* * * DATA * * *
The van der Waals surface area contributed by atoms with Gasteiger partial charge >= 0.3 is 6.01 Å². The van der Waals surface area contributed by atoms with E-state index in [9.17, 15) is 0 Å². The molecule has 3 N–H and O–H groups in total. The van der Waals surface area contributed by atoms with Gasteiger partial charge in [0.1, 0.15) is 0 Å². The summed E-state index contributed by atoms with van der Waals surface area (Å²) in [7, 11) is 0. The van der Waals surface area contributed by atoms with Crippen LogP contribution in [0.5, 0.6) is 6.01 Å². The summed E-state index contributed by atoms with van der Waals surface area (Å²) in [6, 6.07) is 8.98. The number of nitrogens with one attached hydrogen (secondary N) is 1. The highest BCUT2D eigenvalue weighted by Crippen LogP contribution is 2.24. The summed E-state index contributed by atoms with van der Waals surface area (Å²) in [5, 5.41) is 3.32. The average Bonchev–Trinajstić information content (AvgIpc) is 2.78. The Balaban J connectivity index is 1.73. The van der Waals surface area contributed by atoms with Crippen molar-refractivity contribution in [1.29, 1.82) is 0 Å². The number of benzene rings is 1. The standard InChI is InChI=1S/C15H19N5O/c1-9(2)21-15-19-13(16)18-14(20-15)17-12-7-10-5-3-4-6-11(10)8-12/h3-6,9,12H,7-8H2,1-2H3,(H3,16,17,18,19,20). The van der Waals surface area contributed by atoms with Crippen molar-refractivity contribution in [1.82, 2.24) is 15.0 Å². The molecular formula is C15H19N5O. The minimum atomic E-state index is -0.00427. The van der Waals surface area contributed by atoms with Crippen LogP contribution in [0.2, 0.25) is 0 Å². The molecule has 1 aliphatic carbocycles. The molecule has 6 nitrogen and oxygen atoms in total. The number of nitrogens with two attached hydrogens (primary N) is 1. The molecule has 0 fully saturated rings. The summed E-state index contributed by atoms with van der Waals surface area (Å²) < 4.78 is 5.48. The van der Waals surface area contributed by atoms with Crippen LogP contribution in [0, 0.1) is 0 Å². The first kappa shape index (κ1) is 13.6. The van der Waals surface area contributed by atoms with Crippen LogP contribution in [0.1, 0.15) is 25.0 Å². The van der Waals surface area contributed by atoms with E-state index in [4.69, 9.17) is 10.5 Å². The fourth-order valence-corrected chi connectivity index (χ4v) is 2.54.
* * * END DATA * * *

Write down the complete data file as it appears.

The van der Waals surface area contributed by atoms with Gasteiger partial charge >= 0.3 is 6.01 Å². The van der Waals surface area contributed by atoms with E-state index in [9.17, 15) is 0 Å². The molecule has 3 N–H and O–H groups in total. The van der Waals surface area contributed by atoms with Gasteiger partial charge in [0.1, 0.15) is 0 Å². The summed E-state index contributed by atoms with van der Waals surface area (Å²) in [7, 11) is 0. The van der Waals surface area contributed by atoms with Crippen LogP contribution in [0.5, 0.6) is 6.01 Å². The summed E-state index contributed by atoms with van der Waals surface area (Å²) in [6, 6.07) is 8.98. The number of nitrogens with one attached hydrogen (secondary N) is 1. The highest BCUT2D eigenvalue weighted by Crippen LogP contribution is 2.24. The summed E-state index contributed by atoms with van der Waals surface area (Å²) in [5, 5.41) is 3.32. The average Bonchev–Trinajstić information content (AvgIpc) is 2.78. The Balaban J connectivity index is 1.73. The van der Waals surface area contributed by atoms with Crippen molar-refractivity contribution in [1.29, 1.82) is 0 Å². The number of benzene rings is 1. The standard InChI is InChI=1S/C15H19N5O/c1-9(2)21-15-19-13(16)18-14(20-15)17-12-7-10-5-3-4-6-11(10)8-12/h3-6,9,12H,7-8H2,1-2H3,(H3,16,17,18,19,20). The van der Waals surface area contributed by atoms with Crippen molar-refractivity contribution in [1.82, 2.24) is 15.0 Å². The molecular formula is C15H19N5O. The minimum atomic E-state index is -0.00427. The van der Waals surface area contributed by atoms with Crippen LogP contribution in [0.2, 0.25) is 0 Å². The molecule has 1 aliphatic carbocycles. The molecule has 6 nitrogen and oxygen atoms in total. The number of nitrogens with two attached hydrogens (primary N) is 1. The molecule has 0 fully saturated rings. The summed E-state index contributed by atoms with van der Waals surface area (Å²) < 4.78 is 5.48. The van der Waals surface area contributed by atoms with Crippen LogP contribution in [0, 0.1) is 0 Å². The first kappa shape index (κ1) is 13.6. The van der Waals surface area contributed by atoms with Crippen LogP contribution in [0.1, 0.15) is 25.0 Å². The van der Waals surface area contributed by atoms with E-state index in [4.69, 9.17) is 10.5 Å². The fourth-order valence-corrected chi connectivity index (χ4v) is 2.54.